Spring Boot and React in Harmony

Develop clean and maintainable business apps on top of Spring Boot and React, and do it faster using the Hilla framework.

For many full-stack developers, the combination of Spring Boot and React has become a staple in building dynamic business applications. Yet, while powerful, this pairing has its set of challenges. From type-related errors to collaboration hurdles, developers often find themselves navigating a maze of everyday issues.

Enter Hilla, a framework that aims to simplify this landscape. If Hilla hasn’t crossed your radar yet, this article will provide an overview of what it offers and how it can potentially streamline your development process when working with Spring Boot and React.

Spring Boot, React, and Hilla

For full-stack developers, the combination of Java on the backend and React (with TypeScript) on the frontend offers a compelling blend of reliability and dynamism. Java, renowned for its robust type system, ensures data behaves predictably, catching potential errors at compile-time. Meanwhile, TypeScript brings a similar layer of type safety to the JavaScript world, enhancing React’s capabilities and ensuring components handle data as expected.

However, while both Java and TypeScript offer individual type-safe havens, there’s often a missing link: ensuring that this type-safety is consistent from the backend all the way to the frontend. This is where the benefits of Hilla shine, enabling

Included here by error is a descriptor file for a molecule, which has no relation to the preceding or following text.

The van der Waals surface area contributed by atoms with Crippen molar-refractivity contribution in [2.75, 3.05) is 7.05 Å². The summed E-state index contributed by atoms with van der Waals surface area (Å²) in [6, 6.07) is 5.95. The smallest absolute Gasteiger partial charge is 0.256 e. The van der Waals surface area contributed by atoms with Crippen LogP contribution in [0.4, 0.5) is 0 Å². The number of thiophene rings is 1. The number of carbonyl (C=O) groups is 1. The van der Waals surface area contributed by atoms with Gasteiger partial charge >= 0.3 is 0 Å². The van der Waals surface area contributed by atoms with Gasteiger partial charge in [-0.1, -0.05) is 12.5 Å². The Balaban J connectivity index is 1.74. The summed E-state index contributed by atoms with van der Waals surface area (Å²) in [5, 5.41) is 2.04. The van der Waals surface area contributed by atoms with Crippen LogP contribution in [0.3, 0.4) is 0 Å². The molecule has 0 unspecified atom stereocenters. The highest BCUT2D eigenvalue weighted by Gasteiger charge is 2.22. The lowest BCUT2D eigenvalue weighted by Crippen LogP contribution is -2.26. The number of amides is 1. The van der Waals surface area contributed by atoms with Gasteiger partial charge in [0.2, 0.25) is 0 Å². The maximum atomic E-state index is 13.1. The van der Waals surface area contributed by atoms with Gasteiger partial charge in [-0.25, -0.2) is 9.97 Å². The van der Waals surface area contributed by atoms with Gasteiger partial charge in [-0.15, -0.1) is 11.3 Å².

End-to-End Type Safety
Direct Communication Between React and Spring Services
Consistent Data Validation and Type Safety

End-To-End Type Safety

Hilla takes type safety a step further by ensuring it spans the entire development spectrum. Developers spend less time perusing API documentation and more time coding. With automatically generated TypeScript services and data types, Hilla allows developers to explore APIs directly within their IDE. This seamless integration means that if any code is altered, whether on the frontend or backend, any inconsistencies will trigger a compile-time error, ensuring that issues are caught early and rectified.

Direct Communication Between React and Spring Services

With Hilla, the cumbersome process of managing endpoints or deciphering complex queries becomes a thing of the past. Developers can directly call Spring Boot services from their React client, receiving precisely what’s needed. This is achieved by making a Spring @Service available to the browser using Hilla’s @BrowserCallable annotation. This direct communication streamlines data exchange, ensuring that the frontend gets exactly what it expects without any unnecessary overhead.

Here’s how it works. First, you add @BrowserCallable annotation to your Spring Service:

public class CustomerService {
    public List<Customer> getCustomers() {
        // Fetch customers from DB or API

Based on this annotation, Hilla auto-generates TypeScript types and clients that enable calling the Java backend in a type-checkable way from the frontend (no need to declare any REST endpoints):

function CustomerList() {
// Customer type is automatically generated by Hilla